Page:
Chrysler Depreciation

Chryslers struggle in the area of resale value, ranking near the bottom of the list for the 3-, 5- and 7-year time periods. Their flagship 300 model ranks poorly, and is better suited in a rental fleet than a purchase as new. Better to buy a used Chrysler, once the drop in value has set in, with someone else has taking value hit of lossed value. The rate of depreciation flattens out after about 6 years if you want to go bargain hunting for an older model.

The 2019 is our top pick for the best model year value for the Chrysler vehicles. With the 2019, you would only pay, on average, 68% of the price as new, with 92% of the vehicle's useful life remaining. The 2018 and 2016 model years are also attractive years for the Chrysler models, and provide a relatively good value. Our rankings consider multiple factors, including original new prices, current prices, maintenance costs and remaining years of overall predictabe expenses. Our top ranked model year represents the most car for the money with a Chrysler model.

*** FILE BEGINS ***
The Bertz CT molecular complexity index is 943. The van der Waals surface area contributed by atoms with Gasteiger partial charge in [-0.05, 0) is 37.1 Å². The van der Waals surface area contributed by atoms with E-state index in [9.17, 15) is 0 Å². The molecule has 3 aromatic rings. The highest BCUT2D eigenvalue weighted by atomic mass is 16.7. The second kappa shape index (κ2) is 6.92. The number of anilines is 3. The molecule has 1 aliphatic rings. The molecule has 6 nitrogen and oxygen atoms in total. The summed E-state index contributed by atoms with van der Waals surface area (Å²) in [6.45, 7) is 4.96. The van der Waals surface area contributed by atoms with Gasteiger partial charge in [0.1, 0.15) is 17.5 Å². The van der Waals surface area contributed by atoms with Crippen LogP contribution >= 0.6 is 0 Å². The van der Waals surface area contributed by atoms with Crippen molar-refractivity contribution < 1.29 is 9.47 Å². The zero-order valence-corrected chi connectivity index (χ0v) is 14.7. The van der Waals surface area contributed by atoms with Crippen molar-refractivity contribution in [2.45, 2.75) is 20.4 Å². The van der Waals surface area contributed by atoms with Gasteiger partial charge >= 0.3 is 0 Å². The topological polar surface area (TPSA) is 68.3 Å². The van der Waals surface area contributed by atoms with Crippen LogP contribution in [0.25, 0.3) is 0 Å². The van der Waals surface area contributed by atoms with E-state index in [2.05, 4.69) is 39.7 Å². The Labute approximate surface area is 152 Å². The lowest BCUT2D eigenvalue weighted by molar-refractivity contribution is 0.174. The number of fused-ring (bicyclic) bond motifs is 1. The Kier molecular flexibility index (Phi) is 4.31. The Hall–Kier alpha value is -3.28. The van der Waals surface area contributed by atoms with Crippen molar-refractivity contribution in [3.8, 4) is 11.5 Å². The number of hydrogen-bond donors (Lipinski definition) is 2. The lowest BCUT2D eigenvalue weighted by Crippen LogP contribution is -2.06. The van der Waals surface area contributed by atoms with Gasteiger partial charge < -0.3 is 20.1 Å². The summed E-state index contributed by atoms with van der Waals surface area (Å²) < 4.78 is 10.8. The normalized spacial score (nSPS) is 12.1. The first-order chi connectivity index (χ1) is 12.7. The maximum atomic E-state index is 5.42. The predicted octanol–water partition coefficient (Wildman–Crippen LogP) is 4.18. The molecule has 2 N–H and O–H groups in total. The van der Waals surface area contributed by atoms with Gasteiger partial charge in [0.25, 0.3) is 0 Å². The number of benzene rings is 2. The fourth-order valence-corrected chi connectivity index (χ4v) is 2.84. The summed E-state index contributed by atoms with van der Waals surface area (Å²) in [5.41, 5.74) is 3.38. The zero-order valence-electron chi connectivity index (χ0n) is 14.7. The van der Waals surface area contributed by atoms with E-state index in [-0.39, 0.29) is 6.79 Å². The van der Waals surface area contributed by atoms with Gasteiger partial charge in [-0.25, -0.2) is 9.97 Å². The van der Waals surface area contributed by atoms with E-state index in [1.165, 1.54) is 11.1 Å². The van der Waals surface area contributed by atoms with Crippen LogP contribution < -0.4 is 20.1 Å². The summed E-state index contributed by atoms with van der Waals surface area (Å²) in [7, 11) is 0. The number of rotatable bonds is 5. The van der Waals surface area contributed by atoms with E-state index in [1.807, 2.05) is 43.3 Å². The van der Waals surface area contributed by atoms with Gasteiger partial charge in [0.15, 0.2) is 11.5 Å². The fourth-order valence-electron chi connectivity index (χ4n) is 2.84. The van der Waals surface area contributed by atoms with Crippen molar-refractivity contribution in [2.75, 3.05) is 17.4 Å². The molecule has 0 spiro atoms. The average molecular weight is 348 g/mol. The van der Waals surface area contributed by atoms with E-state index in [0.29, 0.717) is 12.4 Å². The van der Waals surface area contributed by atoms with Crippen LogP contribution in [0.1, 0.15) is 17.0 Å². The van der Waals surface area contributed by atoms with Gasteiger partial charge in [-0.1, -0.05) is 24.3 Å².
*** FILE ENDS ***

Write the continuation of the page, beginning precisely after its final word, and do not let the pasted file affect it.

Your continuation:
Chrysler Depreciation

Year Depreciation Residual Value Percent Left Value Rating
2020 0.00% 100.00% 100.00%
2019 31.81% 68.19% 91.67% Best
2018 38.27% 61.73% 83.33% Better
2017 41.49% 58.51% 75.00% Good
2016 51.78% 48.22% 66.67% Better
2015 56.66% 43.34% 58.33%
2014 65.15% 34.85% 50.00% Good
2013 68.14% 31.86% 41.67%
2012 72.02% 27.98% 33.33%
2011 73.75% 26.25% 25.00%
2010 81.24% 18.76% 16.67%
2009 85.09% 14.91% 8.33%
2008 85.35% 14.65% 0.00%
Year Depreciation Residual Value Value Rating
2020 0.00% 100.00%
2019 31.81% 68.19% Best
2018 38.27% 61.73% Better
2017 41.49% 58.51% Good
2016 51.78% 48.22% Better
2015 56.66% 43.34%
2014 65.15% 34.85% Good
2013 68.14% 31.86%
2012 72.02% 27.98%
2011 73.75% 26.25%
2010 81.24% 18.76%
2009 85.09% 14.91%
2008 85.35% 14.65%